Back to the Future, in Speechwriting

A new PSA whitepaper offers an annotated version of a speech by a speechwriter on speechwriting—delivered 40 years ago this year.

Editor’s note:

At the Professional Speechwriters Association, we naturally focus on new developments and burgeoning trends. It’s our job to stay current on the changing leadership communication landscape—and to help you stay current, too.
But change-watchers like us can benefit from an occasional look back, for a grounding reminder that, especially in an ancient craft like speechwriting, some things really do remain the same. (And probably always will.)
We found a perfect chance to do that, with the discovery in our own vault, of a speech on speechwriting, delivered by a speechwriter, 40 years ago this year. And not a White House hotshot, either. John R. Bonee was a workaday scribe, a corporate communications manager at a telephone utility, speaking to a group of PR students in Chicago, in 1981.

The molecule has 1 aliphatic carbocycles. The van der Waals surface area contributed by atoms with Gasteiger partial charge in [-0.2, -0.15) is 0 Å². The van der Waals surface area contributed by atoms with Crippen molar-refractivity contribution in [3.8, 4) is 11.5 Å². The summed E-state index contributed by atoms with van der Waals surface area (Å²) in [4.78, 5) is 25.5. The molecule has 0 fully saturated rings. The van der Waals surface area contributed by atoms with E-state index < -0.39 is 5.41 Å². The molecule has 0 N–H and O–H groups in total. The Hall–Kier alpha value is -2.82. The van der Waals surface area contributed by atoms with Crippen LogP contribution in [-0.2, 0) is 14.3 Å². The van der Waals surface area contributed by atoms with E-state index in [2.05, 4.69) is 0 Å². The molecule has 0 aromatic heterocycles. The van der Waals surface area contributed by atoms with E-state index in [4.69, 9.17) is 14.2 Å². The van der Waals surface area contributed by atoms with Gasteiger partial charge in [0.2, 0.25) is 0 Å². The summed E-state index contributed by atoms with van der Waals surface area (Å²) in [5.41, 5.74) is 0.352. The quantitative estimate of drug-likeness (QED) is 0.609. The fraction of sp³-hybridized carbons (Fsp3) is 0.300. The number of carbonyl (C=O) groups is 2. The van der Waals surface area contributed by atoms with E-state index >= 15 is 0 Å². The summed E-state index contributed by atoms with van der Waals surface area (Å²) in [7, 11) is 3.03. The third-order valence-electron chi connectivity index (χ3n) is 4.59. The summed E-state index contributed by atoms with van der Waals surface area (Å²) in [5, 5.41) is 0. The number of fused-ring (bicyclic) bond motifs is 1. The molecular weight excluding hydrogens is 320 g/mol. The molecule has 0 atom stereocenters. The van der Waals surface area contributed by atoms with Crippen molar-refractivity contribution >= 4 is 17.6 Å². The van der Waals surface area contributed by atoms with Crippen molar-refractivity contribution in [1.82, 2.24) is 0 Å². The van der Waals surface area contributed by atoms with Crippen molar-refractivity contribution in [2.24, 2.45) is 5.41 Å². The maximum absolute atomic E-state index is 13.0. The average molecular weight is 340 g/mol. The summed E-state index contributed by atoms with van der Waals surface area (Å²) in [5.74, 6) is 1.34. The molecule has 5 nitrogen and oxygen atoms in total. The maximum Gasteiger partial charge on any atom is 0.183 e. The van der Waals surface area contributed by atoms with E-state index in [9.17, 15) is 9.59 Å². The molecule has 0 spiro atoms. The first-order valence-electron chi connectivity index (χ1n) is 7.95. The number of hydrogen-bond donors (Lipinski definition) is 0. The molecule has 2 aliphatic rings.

The speech was published in Vital Speeches of the Day back then. We reprint it in our latest PSA whitepaper, along with some observations by me, on what seems to have changed in speechwriting in the last four decades, and what—thankfully, and also annoyingly—has not.
Pre-PowerPoint, Bonee laments over-use of visual aids. He argues fiercely about the fundamental need for access to the speaker. He teaches the importance of giving a speech a compelling title, like his own speech, “The Care and Feeding of the Executive Speaker: A Few Age Old Principles of Effective Oratory.” And the speech he gives is itself an instructive example of the form.
Download, and enjoy.

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